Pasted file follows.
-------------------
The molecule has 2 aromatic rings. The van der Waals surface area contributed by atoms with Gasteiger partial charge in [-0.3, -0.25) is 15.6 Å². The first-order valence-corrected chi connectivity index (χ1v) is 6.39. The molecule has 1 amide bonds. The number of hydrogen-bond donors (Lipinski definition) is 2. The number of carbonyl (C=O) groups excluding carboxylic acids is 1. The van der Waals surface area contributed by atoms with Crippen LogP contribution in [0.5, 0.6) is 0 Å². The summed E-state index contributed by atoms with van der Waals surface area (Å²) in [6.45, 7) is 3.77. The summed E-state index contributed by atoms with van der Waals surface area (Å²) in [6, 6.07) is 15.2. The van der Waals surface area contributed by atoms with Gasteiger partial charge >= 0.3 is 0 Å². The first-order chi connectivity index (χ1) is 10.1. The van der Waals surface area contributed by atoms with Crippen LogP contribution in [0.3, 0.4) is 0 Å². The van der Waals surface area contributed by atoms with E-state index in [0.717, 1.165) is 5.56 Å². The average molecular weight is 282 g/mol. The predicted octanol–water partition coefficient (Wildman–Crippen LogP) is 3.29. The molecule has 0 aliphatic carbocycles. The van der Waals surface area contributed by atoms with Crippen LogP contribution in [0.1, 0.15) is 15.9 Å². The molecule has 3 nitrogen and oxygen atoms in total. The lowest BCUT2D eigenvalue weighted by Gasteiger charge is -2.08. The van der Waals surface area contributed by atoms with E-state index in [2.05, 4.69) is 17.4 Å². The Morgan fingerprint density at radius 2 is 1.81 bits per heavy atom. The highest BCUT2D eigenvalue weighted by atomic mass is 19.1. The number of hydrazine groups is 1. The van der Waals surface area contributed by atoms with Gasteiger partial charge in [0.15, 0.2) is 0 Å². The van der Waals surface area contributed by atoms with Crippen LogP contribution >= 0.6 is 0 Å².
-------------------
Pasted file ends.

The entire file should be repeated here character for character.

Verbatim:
The molecule has 2 aromatic rings. The van der Waals surface area contributed by atoms with Gasteiger partial charge in [-0.3, -0.25) is 15.6 Å². The first-order valence-corrected chi connectivity index (χ1v) is 6.39. The molecule has 1 amide bonds. The number of hydrogen-bond donors (Lipinski definition) is 2. The number of carbonyl (C=O) groups excluding carboxylic acids is 1. The van der Waals surface area contributed by atoms with Crippen LogP contribution in [0.5, 0.6) is 0 Å². The summed E-state index contributed by atoms with van der Waals surface area (Å²) in [6.45, 7) is 3.77. The summed E-state index contributed by atoms with van der Waals surface area (Å²) in [6, 6.07) is 15.2. The van der Waals surface area contributed by atoms with Gasteiger partial charge >= 0.3 is 0 Å². The first-order chi connectivity index (χ1) is 10.1. The van der Waals surface area contributed by atoms with Crippen LogP contribution in [0.3, 0.4) is 0 Å². The van der Waals surface area contributed by atoms with E-state index in [0.717, 1.165) is 5.56 Å². The average molecular weight is 282 g/mol. The predicted octanol–water partition coefficient (Wildman–Crippen LogP) is 3.29. The molecule has 0 aliphatic carbocycles. The van der Waals surface area contributed by atoms with Crippen LogP contribution in [0.1, 0.15) is 15.9 Å². The molecule has 3 nitrogen and oxygen atoms in total. The lowest BCUT2D eigenvalue weighted by Gasteiger charge is -2.08. The van der Waals surface area contributed by atoms with E-state index in [2.05, 4.69) is 17.4 Å². The Morgan fingerprint density at radius 2 is 1.81 bits per heavy atom. The highest BCUT2D eigenvalue weighted by atomic mass is 19.1. The number of hydrazine groups is 1. The van der Waals surface area contributed by atoms with Gasteiger partial charge in [0.15, 0.2) is 0 Å². The van der Waals surface area contributed by atoms with Crippen LogP contribution >= 0.6 is 0 Å².